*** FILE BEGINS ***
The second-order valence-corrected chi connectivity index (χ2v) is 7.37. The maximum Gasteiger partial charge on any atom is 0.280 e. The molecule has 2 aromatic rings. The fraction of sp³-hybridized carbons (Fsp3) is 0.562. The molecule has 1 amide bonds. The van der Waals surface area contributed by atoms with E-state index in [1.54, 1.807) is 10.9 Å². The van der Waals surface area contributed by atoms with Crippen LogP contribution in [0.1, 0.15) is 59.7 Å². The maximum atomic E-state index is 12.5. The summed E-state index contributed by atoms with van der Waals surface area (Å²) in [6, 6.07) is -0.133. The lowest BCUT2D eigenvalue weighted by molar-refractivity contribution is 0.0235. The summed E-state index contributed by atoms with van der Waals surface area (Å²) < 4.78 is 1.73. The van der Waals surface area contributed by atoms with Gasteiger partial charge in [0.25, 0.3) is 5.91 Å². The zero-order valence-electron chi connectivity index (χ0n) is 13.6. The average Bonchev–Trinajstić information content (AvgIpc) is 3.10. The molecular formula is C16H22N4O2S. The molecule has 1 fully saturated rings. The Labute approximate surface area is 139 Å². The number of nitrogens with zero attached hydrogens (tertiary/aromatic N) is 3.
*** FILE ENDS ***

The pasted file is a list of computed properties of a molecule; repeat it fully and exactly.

The second-order valence-corrected chi connectivity index (χ2v) is 7.37. The maximum Gasteiger partial charge on any atom is 0.280 e. The molecule has 2 aromatic rings. The fraction of sp³-hybridized carbons (Fsp3) is 0.562. The molecule has 1 amide bonds. The van der Waals surface area contributed by atoms with E-state index in [1.54, 1.807) is 10.9 Å². The van der Waals surface area contributed by atoms with Crippen LogP contribution in [0.1, 0.15) is 59.7 Å². The maximum atomic E-state index is 12.5. The summed E-state index contributed by atoms with van der Waals surface area (Å²) in [6, 6.07) is -0.133. The lowest BCUT2D eigenvalue weighted by molar-refractivity contribution is 0.0235. The summed E-state index contributed by atoms with van der Waals surface area (Å²) < 4.78 is 1.73. The van der Waals surface area contributed by atoms with Gasteiger partial charge in [0.25, 0.3) is 5.91 Å². The zero-order valence-electron chi connectivity index (χ0n) is 13.6. The average Bonchev–Trinajstić information content (AvgIpc) is 3.10. The molecular formula is C16H22N4O2S. The molecule has 1 fully saturated rings. The Labute approximate surface area is 139 Å². The number of nitrogens with zero attached hydrogens (tertiary/aromatic N) is 3.